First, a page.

LITTLE ROCK, Arkansas — Several Arkansas advocacy groups announced Tuesday they were partnering to promote enrollment options through the federal health care law, saying they hoped to help fill the void left by legislation blocking the state from funding similar efforts.
The groups announced a new coalition, Arkansans for Coverage, to focus on helping people connect with the health insurance marketplace and the expanded Medicaid program created under the federal health overhaul. The coalition is being funded by a $300,000 grant from the Fred Darragh Foundation, and officials said they hoped to secure more private funding for the initiative.
"In order for Arkansans to be aware of and enroll in new affordable health care options in Arkansas, they first need to know it exists," said Rich Huddleston, director of Arkansans Advocates for Children and Families, one of the groups involved in the coalition. "That's why effective outreach and public education is so important to this effort."
The coalition was created in response to the Legislature barring state agencies from spending public money to promote enrollment in the federal health law. The restriction was included as a compromise to win support for reauthorizing the state's "private option" Medicaid expansion. Created as an alternative to the expansion envisioned by the federal health law, the program is using federal funds to purchase private insurance for low-income residents.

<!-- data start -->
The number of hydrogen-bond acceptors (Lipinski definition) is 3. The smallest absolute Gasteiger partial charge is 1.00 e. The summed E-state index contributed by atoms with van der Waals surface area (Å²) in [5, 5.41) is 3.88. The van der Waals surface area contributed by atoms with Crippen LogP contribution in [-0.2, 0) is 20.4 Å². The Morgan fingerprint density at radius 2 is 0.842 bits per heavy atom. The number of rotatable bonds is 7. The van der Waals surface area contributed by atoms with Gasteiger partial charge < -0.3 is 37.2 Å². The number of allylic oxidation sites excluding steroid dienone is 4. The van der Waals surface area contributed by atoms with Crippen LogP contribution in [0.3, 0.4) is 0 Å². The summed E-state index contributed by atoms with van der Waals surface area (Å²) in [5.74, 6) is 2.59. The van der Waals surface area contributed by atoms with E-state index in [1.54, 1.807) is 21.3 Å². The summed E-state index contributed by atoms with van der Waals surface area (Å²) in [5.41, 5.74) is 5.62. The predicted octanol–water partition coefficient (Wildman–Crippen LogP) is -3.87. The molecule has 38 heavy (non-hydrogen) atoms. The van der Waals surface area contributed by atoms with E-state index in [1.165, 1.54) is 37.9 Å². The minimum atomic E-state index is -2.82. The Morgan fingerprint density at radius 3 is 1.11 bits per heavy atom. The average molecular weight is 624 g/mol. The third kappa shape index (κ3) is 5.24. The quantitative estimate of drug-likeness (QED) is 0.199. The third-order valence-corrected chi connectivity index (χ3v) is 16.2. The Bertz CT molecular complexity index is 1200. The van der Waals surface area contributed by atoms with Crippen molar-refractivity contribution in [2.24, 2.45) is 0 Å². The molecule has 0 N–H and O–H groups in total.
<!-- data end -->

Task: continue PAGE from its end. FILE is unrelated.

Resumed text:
More than 194,000 people have enrolled in the private option. Another 38,787 people have purchased policies through the insurance exchange set up under the health law.
The legislation restricting promotion of the law meant that the state ended its contract June 30 with 500 in-person "assisters" who were hired to help people enroll for coverage under the overhaul. The coalition said part of its effort will include hiring four assisters across the state, and will also set up a network to help assisters funded by other groups. It also planned to use social media to help promote enrollment options.
Matthew Glass, an insurance agent from West Memphis, said he regularly encounters people who didn't know about the coverage options offered under the law.
"There's no reason we shouldn't be able to get everybody covered if everybody knows about it," Glass said.
The other groups in the coalition are Arkansas Hospital Association, the Arkansas Interfaith Alliance, the Arkansas Minority Health Consortium, Partners for Inclusive Communities, and Community Health Centers of Arkansas.
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